Whole-genome identification of single nucleotide polymorphisms (SNPs), followed by phylogenetic reconstruction by using maximum parsimony in PAUP 4.0b10 (9), showed that all ST562 isolates were closely related; only 26 SNPs were observed among all 17 genomes (Figure 2). The air isolate (added to the MLST database as MSHR46817) and the 2 soil isolates (MSHR4681 and MSHR4682) obtained from the environment outside the residence of patient 692 were identical by whole-genome sequencing and differed from the blood culture isolate of patient 692 (MSHR4515) by only 3 SNPs. These genetic similarities support the epidemiologic link between the air and soil B. pseudomallei and the patient’s infection.

Epidemiologic data from Australia, Singapore, and Taiwan support the hypothesis that inhalation may replace inoculation as the predominant route of B. pseudomallei transmission during severe weather events (e.g., tropical monsoonal storms, cyclones, and typhoons) (1012). Similar clinical distinctions between percutaneous and inhalational infections are observed for anthrax, plague, and tularemia (4). Animal studies have also shown the potential importance of aerosol inhalation of B. pseudomallei with high lethality (13,14). Inhalational melioidosis is supported by the increasing recognition from computed tomography scanning that enlarged mediastinal lymph nodes are not uncommon in patients with severe melioidosis pneumonia (4,10). Nevertheless, no direct evidence exists to confirm occurrence of inhalation of B. pseudomallei in melioidosis-endemic regions. A recent report from Taiwan documented an air sampling technique that uses a filtration real-time quantitative PCR method to quantify ambient B. pseudomallei DNA; high positive rates were found during typhoons (12).

Conclusions

B. pseudomallei was recovered from air samples taken outside the residence of a patient with clinical features consistent with inhalational melioidosis. Whole-genome sequencing linked the environmental B. pseudomallei to an isolate from the patient’s blood culture. These data provide evidence of aerosolization of B. pseudomallei during stormy conditions in an endemic location and strong circumstantial evidence for inhalation of B. pseudomallei. The proportion of melioidosis cases resulting from inhalation rather than percutaneous inoculation or ingestion requires further study and is likely to vary substantially by location and season.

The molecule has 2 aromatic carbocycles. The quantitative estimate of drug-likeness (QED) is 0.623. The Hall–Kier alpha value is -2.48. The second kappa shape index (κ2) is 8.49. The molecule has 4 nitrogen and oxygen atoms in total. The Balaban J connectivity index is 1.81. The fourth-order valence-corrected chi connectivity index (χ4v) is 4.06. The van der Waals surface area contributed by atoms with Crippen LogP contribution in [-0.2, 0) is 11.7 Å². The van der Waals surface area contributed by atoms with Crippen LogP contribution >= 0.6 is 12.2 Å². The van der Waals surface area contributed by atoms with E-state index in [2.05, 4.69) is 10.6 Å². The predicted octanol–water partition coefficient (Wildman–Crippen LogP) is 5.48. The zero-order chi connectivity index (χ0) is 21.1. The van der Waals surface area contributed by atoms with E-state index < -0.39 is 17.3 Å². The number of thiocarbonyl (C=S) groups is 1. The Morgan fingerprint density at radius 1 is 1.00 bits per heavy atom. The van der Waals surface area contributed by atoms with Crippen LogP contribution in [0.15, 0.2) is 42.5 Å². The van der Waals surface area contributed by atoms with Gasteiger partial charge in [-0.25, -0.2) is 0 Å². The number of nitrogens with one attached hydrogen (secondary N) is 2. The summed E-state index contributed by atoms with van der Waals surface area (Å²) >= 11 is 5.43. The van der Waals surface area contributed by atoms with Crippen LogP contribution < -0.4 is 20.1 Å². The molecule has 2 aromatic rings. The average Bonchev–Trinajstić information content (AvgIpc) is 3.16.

Dr. Currie is an infectious diseases physician at Royal Darwin Hospital and coordinator of the Menzies School of Health Research Darwin Prospective Melioidosis Study, currently in its 26th year.

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Acknowledgments

We thank our clinical and laboratory colleagues at Royal Darwin Hospital for expertise in diagnosing and managing patients with melioidosis, including those patients reported here.

This work was supported by the National Health and Medical Research Council in Australia [grant nos. 605820 and 1046812].

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References

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Figures

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Cite This Article

DOI: 10.3201/eid2111.141802

Table of Contents – Volume 21, Number 11—November 2015

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Bart Currie, Menzies School of Health Research, PO Box 41096, Casuarina, Northern Territory 0811, Australia

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Page created: October 19, 2015
Page updated: October 19, 2015
Page reviewed: October 19, 2015
The conclusions, findings, and opinions expressed by authors contributing to this journal do not necessarily reflect the official position of the U.S. Department of Health and Human Services, the Public Health Service, the Centers for Disease Control and Prevention, or the authors' affiliated institutions. Use of trade names is for identification only and does not imply endorsement by any of the groups named above.